Flash forward to 2023
As it turns out, things did in fact get better then when we cut our own hair and wore blue eyeshadow- in fact, they got much better, perhaps even better than we ever would've expected. The years following Ambers passing were tough. For the most part, I isolated myself from the majority of my social circle. I had no desire to be close to anyone, I had already lost the person who promised to be there for my entire life. Life carried on, but there were many days I took for granted. The year of 2021/2022 brought tremendous growth for both Ivy and I. And once again, our paths crossed and we found each other catching up once more. (Surprising huh?) Only this time, I had a 10 month old and an almost 2 year old- and Ivy had a newborn. I was no longer drinking, and Ivy had fought to navigate her own path of healing and was celebrating being clean from all substances including nicotine.
Ambersong Outreach began in August of 2022 as Ivy neared one year of sobriety. From the very beginning of our organization, I was reaching out to Ivy regularly and asking her questions, and getting her insight and feedback- Ivy being the incredible human she is quickly expanded our reach and without even asking her to, she extended our questions to others she knew in recovery. This gave us vital information on which programs to prioritize, guidance on developing successful programs that the public would be likely to utilize, and has contributed to the direction and passion that guides all we do. Not only that, but she also helped us develop our online communities and was our very first group leader! Sounds like a lot for anybody, especially someone who recently became a mom and is navigating the first few years of recovery. And it is, we have been blown away by her determination, responsibility, and dedication to building a healthy life for herself. But even more so, in her selflessness and vulnerability in sharing her story, being open about her trials and triumphs for no other reason but in hopes that it will reach those still struggling with substance dependency/SUD's. She is one of the most genuine, resilient, bold, compassionate, and capable individuals that I have ever met. How she does it? I'm still unsure, but I regularly hear her opening up her weekly NA meeting with the statement, "We can only keep what we have by giving it away." and I am astounded at her bravery, and the pride she has within herself. Because I know how far she has come. and I can only imagine all the work it took for her to get here.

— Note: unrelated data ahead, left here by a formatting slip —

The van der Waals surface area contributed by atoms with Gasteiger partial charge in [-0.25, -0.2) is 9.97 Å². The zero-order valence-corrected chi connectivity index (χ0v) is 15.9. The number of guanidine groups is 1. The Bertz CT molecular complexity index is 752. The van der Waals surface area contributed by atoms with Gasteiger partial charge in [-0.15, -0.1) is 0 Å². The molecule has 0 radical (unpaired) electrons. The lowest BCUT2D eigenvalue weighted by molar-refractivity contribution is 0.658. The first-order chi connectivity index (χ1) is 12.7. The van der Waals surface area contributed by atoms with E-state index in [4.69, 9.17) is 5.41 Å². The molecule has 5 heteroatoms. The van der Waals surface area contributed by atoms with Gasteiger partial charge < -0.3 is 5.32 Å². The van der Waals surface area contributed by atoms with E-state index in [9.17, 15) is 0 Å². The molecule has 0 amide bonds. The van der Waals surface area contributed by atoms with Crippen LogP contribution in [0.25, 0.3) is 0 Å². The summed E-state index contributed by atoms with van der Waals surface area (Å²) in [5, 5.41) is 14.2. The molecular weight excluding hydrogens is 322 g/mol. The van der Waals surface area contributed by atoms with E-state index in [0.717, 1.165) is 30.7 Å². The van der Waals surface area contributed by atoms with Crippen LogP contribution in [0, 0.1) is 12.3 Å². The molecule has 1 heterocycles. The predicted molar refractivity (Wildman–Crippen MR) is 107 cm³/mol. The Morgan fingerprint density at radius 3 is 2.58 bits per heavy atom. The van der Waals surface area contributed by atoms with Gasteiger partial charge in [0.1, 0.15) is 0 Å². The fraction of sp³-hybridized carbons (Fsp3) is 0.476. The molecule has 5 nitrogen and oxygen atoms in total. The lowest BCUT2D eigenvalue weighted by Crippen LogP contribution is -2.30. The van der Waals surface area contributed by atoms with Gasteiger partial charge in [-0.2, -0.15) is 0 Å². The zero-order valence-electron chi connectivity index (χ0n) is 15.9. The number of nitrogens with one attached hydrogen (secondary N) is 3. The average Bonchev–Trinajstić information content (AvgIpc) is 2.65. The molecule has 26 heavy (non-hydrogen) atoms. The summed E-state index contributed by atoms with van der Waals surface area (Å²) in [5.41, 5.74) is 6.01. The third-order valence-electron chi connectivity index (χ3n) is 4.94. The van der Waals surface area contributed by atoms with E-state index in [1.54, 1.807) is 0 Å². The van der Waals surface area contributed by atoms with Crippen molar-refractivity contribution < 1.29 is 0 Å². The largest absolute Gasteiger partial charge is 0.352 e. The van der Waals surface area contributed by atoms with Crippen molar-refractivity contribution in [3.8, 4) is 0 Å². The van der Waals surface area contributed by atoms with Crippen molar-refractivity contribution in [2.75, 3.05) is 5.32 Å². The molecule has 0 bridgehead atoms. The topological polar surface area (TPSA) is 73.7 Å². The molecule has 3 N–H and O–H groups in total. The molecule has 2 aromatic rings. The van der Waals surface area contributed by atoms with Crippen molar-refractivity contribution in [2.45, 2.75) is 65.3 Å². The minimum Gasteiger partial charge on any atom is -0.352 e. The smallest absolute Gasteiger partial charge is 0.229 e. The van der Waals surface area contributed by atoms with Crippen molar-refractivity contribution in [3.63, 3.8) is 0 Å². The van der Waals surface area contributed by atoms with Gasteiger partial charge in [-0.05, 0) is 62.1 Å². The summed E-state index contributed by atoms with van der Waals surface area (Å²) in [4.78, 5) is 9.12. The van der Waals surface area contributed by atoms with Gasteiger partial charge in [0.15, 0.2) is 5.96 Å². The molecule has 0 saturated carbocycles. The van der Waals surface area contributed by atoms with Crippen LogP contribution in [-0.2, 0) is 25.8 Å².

So, finally it's January of 2023. My phone dings, "Ivy Group" *3 text messages.* A familiar feeling washes over me, only this time more nostalgic. Parents that were always trying to tell us what to do have since been swapped with children of our own. Frozen pizza rolls are no longer acceptable for dinner, somehow in all of the chaos we both learned how to cook (well sort of), and having to be off of our phones by 10PM has now turned into, many days, being one of the few times our phones are checked, and messages get replied too. In between changing diapers and paying bills, I find a moment to check her message.
A photograph and a message that follows.
"I went to my first in person meeting since getting clean today, and finally got all of my key tags! 1 more month and I'll get my grey key tag for 18 months." And of course, if you know me then as you'd expect- I start to tear up. Being witness to others recovery always strikes so close to home. I get to tell her how proud I am of her, and how proud I know Amber is of her as well. Her wish came true, she gets to see Ivy sober, healthy, and most of all, happy. When asked if I could share this online, without hesitation she said of course.
I asked Ivy what would she say to someone who is still battling addiction and her response was as follows:
"There is another way, and there is a life where you can be content on a day-to-day basis with yourself, and with your life. No matter how far you've gone, no matter what you've done, there is hope and there is a better life out there if you want it & are willing to work for it."
She continued on to share more, giving insight on her battle with addiction and how she initially began her recovery journey,